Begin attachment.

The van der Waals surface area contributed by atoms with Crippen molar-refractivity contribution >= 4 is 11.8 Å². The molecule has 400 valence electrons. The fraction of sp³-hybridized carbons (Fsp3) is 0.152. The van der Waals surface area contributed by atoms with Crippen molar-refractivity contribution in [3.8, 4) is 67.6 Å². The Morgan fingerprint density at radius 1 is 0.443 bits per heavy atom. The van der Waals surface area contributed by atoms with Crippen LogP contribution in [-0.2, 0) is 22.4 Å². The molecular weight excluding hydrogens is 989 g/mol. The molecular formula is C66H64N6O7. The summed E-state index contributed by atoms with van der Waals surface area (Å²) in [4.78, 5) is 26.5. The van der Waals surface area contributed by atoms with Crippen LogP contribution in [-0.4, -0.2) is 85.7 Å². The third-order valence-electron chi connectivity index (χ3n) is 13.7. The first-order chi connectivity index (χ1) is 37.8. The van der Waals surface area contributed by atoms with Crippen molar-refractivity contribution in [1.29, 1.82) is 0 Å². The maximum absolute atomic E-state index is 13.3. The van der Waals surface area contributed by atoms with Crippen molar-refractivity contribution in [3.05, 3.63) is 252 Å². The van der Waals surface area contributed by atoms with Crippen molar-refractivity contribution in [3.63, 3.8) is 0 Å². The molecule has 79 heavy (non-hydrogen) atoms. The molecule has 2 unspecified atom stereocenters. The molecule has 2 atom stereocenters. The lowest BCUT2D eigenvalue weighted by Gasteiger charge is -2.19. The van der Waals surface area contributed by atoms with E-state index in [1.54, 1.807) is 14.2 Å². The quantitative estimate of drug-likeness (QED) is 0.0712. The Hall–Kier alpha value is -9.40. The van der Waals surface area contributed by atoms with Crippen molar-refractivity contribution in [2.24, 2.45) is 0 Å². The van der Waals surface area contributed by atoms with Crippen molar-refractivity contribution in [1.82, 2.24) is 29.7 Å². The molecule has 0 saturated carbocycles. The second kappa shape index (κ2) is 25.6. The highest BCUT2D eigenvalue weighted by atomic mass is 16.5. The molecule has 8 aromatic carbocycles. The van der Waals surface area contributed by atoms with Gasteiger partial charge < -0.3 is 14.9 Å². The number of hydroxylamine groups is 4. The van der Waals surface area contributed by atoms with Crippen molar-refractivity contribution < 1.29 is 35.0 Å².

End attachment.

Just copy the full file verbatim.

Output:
The van der Waals surface area contributed by atoms with Crippen molar-refractivity contribution >= 4 is 11.8 Å². The molecule has 400 valence electrons. The fraction of sp³-hybridized carbons (Fsp3) is 0.152. The van der Waals surface area contributed by atoms with Crippen molar-refractivity contribution in [3.8, 4) is 67.6 Å². The Morgan fingerprint density at radius 1 is 0.443 bits per heavy atom. The van der Waals surface area contributed by atoms with Crippen LogP contribution in [-0.2, 0) is 22.4 Å². The molecular weight excluding hydrogens is 989 g/mol. The molecular formula is C66H64N6O7. The summed E-state index contributed by atoms with van der Waals surface area (Å²) in [4.78, 5) is 26.5. The van der Waals surface area contributed by atoms with Crippen LogP contribution in [-0.4, -0.2) is 85.7 Å². The third-order valence-electron chi connectivity index (χ3n) is 13.7. The first-order chi connectivity index (χ1) is 37.8. The van der Waals surface area contributed by atoms with Crippen molar-refractivity contribution in [1.29, 1.82) is 0 Å². The maximum absolute atomic E-state index is 13.3. The van der Waals surface area contributed by atoms with Crippen molar-refractivity contribution in [3.05, 3.63) is 252 Å². The van der Waals surface area contributed by atoms with Crippen molar-refractivity contribution in [3.63, 3.8) is 0 Å². The molecule has 79 heavy (non-hydrogen) atoms. The molecule has 2 unspecified atom stereocenters. The molecule has 2 atom stereocenters. The lowest BCUT2D eigenvalue weighted by Gasteiger charge is -2.19. The van der Waals surface area contributed by atoms with E-state index in [1.54, 1.807) is 14.2 Å². The quantitative estimate of drug-likeness (QED) is 0.0712. The Hall–Kier alpha value is -9.40. The van der Waals surface area contributed by atoms with Crippen molar-refractivity contribution in [2.24, 2.45) is 0 Å². The van der Waals surface area contributed by atoms with Crippen molar-refractivity contribution in [1.82, 2.24) is 29.7 Å². The molecule has 0 saturated carbocycles. The second kappa shape index (κ2) is 25.6. The highest BCUT2D eigenvalue weighted by atomic mass is 16.5. The molecule has 8 aromatic carbocycles. The van der Waals surface area contributed by atoms with Gasteiger partial charge < -0.3 is 14.9 Å². The number of hydroxylamine groups is 4. The van der Waals surface area contributed by atoms with Crippen molar-refractivity contribution < 1.29 is 35.0 Å².